What if you had a social media channel just for people in IT looking for a job connected to your brand? Those people joining the channel would know that the subject matter would be primarily IT-related content, focused on a very specific geographic area. Because you were able to tightly focus on a very specific group, you could quickly learn and understand their problems. Your job as a talent acquisition marketer would be to deliver solutions to those problems, the more specific, the better. Suddenly, instead of engaging 5% of 1,000 with vague posts, you’re engaging 100% of 50 with specific solutions.
Now, mathematically, that looks like the same number: 50. But over time, if you’re only engaging 5% at a time, people leave. Suddenly, you’re not engaging 5% of 1,000, you’re engaging 5% of 800. Or 600.
Conversely, as you focus your channel on those very specific 50, you will end up creating real fans, the kind who will draw more people interested in that very specific content. The 50 become 100, then 200.
This makes the strategy crystal clear: Instead of one channel trying to appeal to ten types of users, you need ten channels that have far more focused appeal.
Can we prove that this strategy works? Indeed, we can. Let’s look a big name Twitter channel: Mashable.
Mashable is the Newsweek for the digital community. They see more than 4 million visits a month to their website. They have a very popular Twitter channel that echoes the news stories on their site. This channel may post a few dozen tweets a day on a variety of subjects, from self-driving cars to data security, to Bitcoin, to pictures of cute animals. In the same way that a large brand’s career channel might try to communicate to IT, sales, marketing, project management, administration, manufacturing, executive and business intelligence – all at the same time – Mashable is communicating to networking geeks, web geeks, data geeks, open source geeks, designer geeks, Apple geeks, Google geeks, pop culture geeks and those who consider themselves “digerati.” As a geek myself, I use all those terms with respect. But the issue is the same: Android geeks have next to no interest in what Apple geeks are talking about and vice versa. Just as your sales prospects aren’t interested in manufacturing or IT. Too many audiences in the same channel equals no resonance.
So Mashable created a bunch of sub-channels, one for every major audience. Mashable Tech is for tech geeks, Mashable Lifestyle is for family and health geeks, and Mashable Entertain is for movie and TV geeks.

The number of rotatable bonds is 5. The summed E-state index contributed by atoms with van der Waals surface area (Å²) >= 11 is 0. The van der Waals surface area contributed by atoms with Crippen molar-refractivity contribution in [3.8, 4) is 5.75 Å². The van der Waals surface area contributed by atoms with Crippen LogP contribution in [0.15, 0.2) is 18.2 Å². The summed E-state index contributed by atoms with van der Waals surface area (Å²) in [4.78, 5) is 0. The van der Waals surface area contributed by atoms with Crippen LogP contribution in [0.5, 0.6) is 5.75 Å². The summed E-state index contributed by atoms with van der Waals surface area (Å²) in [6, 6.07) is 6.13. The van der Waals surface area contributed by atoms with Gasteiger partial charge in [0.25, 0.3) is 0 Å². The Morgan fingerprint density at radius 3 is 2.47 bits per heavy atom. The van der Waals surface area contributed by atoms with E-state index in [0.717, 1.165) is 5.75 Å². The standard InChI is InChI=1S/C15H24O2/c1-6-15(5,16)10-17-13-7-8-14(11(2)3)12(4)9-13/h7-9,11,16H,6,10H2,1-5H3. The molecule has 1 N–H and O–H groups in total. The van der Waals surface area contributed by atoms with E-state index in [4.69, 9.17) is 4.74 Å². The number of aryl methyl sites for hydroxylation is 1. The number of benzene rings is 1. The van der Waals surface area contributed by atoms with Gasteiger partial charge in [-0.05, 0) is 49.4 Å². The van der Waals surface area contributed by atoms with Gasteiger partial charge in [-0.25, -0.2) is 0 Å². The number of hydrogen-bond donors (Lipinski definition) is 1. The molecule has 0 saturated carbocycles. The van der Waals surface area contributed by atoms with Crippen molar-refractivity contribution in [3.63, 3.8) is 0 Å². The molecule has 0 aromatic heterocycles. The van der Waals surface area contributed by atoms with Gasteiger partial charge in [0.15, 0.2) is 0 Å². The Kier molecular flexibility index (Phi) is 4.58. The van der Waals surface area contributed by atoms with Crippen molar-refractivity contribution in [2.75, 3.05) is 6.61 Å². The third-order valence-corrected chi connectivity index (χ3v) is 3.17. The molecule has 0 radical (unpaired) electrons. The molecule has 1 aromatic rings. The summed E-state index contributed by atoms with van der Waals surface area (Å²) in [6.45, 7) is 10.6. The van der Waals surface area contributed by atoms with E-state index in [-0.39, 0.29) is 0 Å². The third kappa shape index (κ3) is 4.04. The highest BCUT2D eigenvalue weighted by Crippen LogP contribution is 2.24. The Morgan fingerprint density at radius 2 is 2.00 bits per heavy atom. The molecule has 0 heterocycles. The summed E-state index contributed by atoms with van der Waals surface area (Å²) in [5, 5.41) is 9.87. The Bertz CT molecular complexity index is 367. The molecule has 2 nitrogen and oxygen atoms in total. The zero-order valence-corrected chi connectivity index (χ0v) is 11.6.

Here’s the amazing part. If you look at the broad Mashable channel, it has a lot of followers. But so what? Those followers aren’t very engaged with the channel. We can see in the table that despite tweeting 68 times a day, on an average day there are only 8 engagements per 100 followers (engagements being defined as a retweet or favorite). Sure, with so many followers, that can be a decent amount of engagement, but what happen would happen if they segmented their audiences?
Here are 7 segmented Mashable channels, all of which get more engagements per thousand. In some cases, quite a bit more. Mashable Entertainment sees 15 engagements per hundred followers. That’s roughly double the engagement rate. The Mashable US & World channel sees 32 engagements per hundred followers, four times the base rate. And here’s the capper: The smallest segment, Mashable Watercooler, has the highest level of engagement. For every hundred followers, this channel sees 74 engagements.
All of the content in these segmented channels is also on the broader Mashable channel. By doing nothing more than segmenting the audiences, the rate of engagement dramatically increased. The table below is the proof.
Why does this happen? There are probably a lot of reasons for this, but the biggest one is that we are eliminating content that doesn’t apply—content that doesn’t resonate. By segmenting the audiences, we are creating pools of people with a shared interest so that we can give them more content they really want and send them less noise. It is the amount of noise from a channel that affects how engaged the audience is and how likely they are to leave.
Making A Lot More Out Of Less
So, if this strategy sounds attractive, how do you go about making it happen? Let’s break it down.
Step One: Determine your audiences